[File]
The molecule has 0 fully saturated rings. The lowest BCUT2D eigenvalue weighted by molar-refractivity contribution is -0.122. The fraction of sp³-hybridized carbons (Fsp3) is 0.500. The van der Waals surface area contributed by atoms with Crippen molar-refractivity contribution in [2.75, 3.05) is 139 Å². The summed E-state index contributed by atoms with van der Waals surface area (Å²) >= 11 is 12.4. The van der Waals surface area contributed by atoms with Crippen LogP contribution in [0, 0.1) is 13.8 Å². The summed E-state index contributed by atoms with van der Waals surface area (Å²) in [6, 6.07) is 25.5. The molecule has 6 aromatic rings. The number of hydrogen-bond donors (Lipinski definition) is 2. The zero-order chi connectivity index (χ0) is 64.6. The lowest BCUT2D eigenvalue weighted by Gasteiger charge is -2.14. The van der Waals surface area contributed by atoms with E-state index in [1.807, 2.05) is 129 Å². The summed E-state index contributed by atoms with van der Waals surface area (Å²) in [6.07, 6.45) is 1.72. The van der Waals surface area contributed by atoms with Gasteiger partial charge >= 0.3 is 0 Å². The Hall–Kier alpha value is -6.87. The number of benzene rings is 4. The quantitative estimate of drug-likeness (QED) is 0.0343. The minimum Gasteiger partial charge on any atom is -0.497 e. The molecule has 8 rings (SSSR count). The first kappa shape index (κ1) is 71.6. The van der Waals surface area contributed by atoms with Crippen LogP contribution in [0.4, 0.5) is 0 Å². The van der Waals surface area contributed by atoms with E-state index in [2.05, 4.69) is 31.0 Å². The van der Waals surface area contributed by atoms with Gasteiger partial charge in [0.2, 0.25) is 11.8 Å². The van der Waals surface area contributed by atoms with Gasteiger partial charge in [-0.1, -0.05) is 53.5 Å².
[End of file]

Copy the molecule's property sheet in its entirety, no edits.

The molecule has 0 fully saturated rings. The lowest BCUT2D eigenvalue weighted by molar-refractivity contribution is -0.122. The fraction of sp³-hybridized carbons (Fsp3) is 0.500. The van der Waals surface area contributed by atoms with Crippen molar-refractivity contribution in [2.75, 3.05) is 139 Å². The summed E-state index contributed by atoms with van der Waals surface area (Å²) >= 11 is 12.4. The van der Waals surface area contributed by atoms with Crippen LogP contribution in [0, 0.1) is 13.8 Å². The summed E-state index contributed by atoms with van der Waals surface area (Å²) in [6, 6.07) is 25.5. The molecule has 6 aromatic rings. The number of hydrogen-bond donors (Lipinski definition) is 2. The zero-order chi connectivity index (χ0) is 64.6. The lowest BCUT2D eigenvalue weighted by Gasteiger charge is -2.14. The van der Waals surface area contributed by atoms with E-state index in [1.807, 2.05) is 129 Å². The summed E-state index contributed by atoms with van der Waals surface area (Å²) in [6.07, 6.45) is 1.72. The van der Waals surface area contributed by atoms with Gasteiger partial charge >= 0.3 is 0 Å². The Hall–Kier alpha value is -6.87. The number of benzene rings is 4. The quantitative estimate of drug-likeness (QED) is 0.0343. The minimum Gasteiger partial charge on any atom is -0.497 e. The molecule has 8 rings (SSSR count). The first kappa shape index (κ1) is 71.6. The van der Waals surface area contributed by atoms with Crippen LogP contribution in [0.4, 0.5) is 0 Å². The van der Waals surface area contributed by atoms with E-state index in [2.05, 4.69) is 31.0 Å². The van der Waals surface area contributed by atoms with Gasteiger partial charge in [0.2, 0.25) is 11.8 Å². The van der Waals surface area contributed by atoms with Gasteiger partial charge in [-0.1, -0.05) is 53.5 Å².